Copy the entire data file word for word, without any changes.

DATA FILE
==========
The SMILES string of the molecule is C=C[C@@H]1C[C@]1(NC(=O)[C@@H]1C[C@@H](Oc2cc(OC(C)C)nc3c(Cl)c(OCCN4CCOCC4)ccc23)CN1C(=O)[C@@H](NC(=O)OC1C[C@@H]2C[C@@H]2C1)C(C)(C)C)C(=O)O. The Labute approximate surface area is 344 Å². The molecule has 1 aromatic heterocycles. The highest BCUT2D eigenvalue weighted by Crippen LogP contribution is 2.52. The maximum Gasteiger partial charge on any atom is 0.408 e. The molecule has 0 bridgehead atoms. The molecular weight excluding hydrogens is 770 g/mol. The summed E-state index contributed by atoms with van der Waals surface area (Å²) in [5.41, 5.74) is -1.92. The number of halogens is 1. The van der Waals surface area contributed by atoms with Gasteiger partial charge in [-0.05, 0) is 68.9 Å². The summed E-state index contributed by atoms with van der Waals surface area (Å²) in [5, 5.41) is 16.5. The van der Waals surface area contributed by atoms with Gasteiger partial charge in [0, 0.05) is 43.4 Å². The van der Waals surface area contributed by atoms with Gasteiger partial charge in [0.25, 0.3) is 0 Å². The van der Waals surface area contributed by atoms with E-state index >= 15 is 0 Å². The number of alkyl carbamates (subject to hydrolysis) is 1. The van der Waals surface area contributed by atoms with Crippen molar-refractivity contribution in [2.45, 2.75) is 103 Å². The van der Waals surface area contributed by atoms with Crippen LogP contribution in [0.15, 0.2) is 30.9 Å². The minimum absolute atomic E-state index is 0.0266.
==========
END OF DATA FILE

The SMILES string of the molecule is C=C[C@@H]1C[C@]1(NC(=O)[C@@H]1C[C@@H](Oc2cc(OC(C)C)nc3c(Cl)c(OCCN4CCOCC4)ccc23)CN1C(=O)[C@@H](NC(=O)OC1C[C@@H]2C[C@@H]2C1)C(C)(C)C)C(=O)O. The Labute approximate surface area is 344 Å². The molecule has 1 aromatic heterocycles. The highest BCUT2D eigenvalue weighted by Crippen LogP contribution is 2.52. The maximum Gasteiger partial charge on any atom is 0.408 e. The molecule has 0 bridgehead atoms. The molecular weight excluding hydrogens is 770 g/mol. The summed E-state index contributed by atoms with van der Waals surface area (Å²) in [5.41, 5.74) is -1.92. The number of halogens is 1. The van der Waals surface area contributed by atoms with Gasteiger partial charge in [-0.05, 0) is 68.9 Å². The summed E-state index contributed by atoms with van der Waals surface area (Å²) in [5, 5.41) is 16.5. The van der Waals surface area contributed by atoms with Gasteiger partial charge in [0, 0.05) is 43.4 Å². The van der Waals surface area contributed by atoms with Gasteiger partial charge in [0.25, 0.3) is 0 Å². The van der Waals surface area contributed by atoms with E-state index >= 15 is 0 Å². The number of alkyl carbamates (subject to hydrolysis) is 1. The van der Waals surface area contributed by atoms with Crippen molar-refractivity contribution in [2.45, 2.75) is 103 Å². The van der Waals surface area contributed by atoms with Crippen LogP contribution in [0.15, 0.2) is 30.9 Å². The minimum absolute atomic E-state index is 0.0266.